Rats were immobilized on the stereotaxic instrument after intraperitoneal anesthesia with 10% chloral hydrate. To record EEGs, stainless steel screw electrodes were placed epidurally into the bone. The recording electrode was placed 2 mm lateral and 2 mm posterior to the bregma. The reference electrode was 2 mm lateral and −2 mm posterior to the bregma, and the ground electrode was −10 mm lateral and 0 mm posterior to the bregma. Two stainless steel screws were fixed on the bone with dental acrylic. After waiting 3 days for the animals to recover, EEG signals were recorded monopolarly using an animal Bluetooth digital electroencephalograph (BT-8, Nuocheng, Shanghai, China) in freely moving rats. The latency to first seizure and total power (frequency and amplitude) were recorded. Behavioral changes were recorded by video cameras, and seizures induced by lithium chloride-pilocarpine were scored according to the Racine scale.
Passive-avoidance tests were performed in two identical light and dark square boxes. On day 24, the rats were initially placed in the light chamber; after 10 seconds, the door between the compartments was opened. When rats entered the dark compartment, the door was closed and an electrical foot shock (0.1 mA/10 g body weight) was delivered through stainless steel rods for 2 sec (one training trial). Twentyfour hours after the training trial, the rats were again placed in the light compartment and the step-through latency to enter the dark compartment was measured .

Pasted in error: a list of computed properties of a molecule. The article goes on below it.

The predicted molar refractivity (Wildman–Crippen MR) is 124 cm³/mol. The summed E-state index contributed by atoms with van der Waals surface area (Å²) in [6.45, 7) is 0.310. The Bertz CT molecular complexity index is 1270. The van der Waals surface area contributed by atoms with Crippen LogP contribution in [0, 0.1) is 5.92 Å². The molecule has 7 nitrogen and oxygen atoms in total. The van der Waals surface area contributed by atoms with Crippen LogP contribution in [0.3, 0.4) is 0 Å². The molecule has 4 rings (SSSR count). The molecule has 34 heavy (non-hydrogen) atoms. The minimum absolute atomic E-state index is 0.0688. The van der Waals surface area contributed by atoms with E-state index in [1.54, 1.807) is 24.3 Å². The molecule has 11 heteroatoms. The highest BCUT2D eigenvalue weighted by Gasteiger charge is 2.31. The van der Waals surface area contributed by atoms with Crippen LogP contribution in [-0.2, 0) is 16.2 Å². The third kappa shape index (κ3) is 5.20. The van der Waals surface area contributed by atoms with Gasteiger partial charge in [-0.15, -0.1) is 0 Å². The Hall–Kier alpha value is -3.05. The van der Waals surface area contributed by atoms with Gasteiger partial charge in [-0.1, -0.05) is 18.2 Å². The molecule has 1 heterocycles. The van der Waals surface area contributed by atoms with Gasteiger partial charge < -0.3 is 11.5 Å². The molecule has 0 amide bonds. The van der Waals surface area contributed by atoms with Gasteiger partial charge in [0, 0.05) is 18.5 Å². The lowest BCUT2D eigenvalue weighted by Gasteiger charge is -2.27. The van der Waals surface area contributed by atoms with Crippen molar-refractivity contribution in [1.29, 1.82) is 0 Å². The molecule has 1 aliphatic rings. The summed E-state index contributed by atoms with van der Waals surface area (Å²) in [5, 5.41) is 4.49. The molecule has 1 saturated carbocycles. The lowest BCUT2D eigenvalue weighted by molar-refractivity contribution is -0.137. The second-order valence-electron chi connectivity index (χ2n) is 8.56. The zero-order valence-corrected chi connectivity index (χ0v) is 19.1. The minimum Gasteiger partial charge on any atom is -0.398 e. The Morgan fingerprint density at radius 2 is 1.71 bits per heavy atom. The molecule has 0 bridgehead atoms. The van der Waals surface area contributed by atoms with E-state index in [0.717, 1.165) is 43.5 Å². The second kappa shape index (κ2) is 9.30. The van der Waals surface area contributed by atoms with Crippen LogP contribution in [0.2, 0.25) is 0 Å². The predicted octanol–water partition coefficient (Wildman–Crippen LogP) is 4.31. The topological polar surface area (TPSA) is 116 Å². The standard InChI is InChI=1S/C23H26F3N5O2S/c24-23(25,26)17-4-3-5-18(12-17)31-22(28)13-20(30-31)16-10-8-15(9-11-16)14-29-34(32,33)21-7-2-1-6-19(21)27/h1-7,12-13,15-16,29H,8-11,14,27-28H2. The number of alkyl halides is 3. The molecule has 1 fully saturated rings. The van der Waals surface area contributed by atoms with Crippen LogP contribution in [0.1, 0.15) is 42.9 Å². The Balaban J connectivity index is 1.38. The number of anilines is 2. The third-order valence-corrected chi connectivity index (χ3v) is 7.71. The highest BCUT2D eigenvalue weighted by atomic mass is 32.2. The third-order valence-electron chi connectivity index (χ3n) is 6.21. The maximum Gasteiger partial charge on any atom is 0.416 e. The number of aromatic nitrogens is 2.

Western blot assay
Total protein was extracted from hippocampal and cortical tissue with 1× RIPA lysis buffer (Beyotime Institute of Biotechnology, China) supplemented with 1 mM PMSF. Protein samples were run on SDS-PAGE gels and transferred to PVDF membranes. The membrane was incubated with anti-Nrf2 rabbit polyclonal antibody (1:500; Santa Cruz Biotechnology, USA), anti-HO-1 mouse monoclonal antibody (1:500; Abcam, USA), and anti-alpha tublin primary antibody (1:5000; Proteintech group, USA) at 4°C overnight. Membranes were subsequently incubated with horseradish peroxidase (HRP)-conjugated goat anti-rabbit (1:5000; Proteintech group) or goat anti-mouse (1:5000, Proteintech group) secondary antibody at room temperature for 2 h. Signals were detected by electrochemiluminescence (ECL-Plus; Merck Millipore, Darmstadt, Germany) and quantified using a Bio-Rad 2000 gel imaging system with QUANTITY ONE software (Bio-Rad Laboratories, Hercules, CA, USA).
Assay of super oxide dismutase (SOD) activity
The inhibition rate of SOD was assayed with SOD detection kit (DOJINDO, Shanghai, China) following the manufacturer’s instructions and OD value was read by Bio-Rad 680 microplate reader (Bio-Rad Laboratories).
Data were expressed as means±standard deviation (SD). Mean values were compared using the paired-sample t-test or one-way analysis of variance (ANOVA). Behavioral scores were tested for significance using Kendall’s rank correlation analysis. All statistical analyses were performed using SPSS 11.5 software (SSPS, Inc., Chicago, IL, USA). Differences were considered significant when p < 0.05.
Rat model of SE
In the model group, two rats died during establishment of the model. The remaining 11 rats were successfully modeled. No rats died in the TQ group.
Effect of TQ on EEG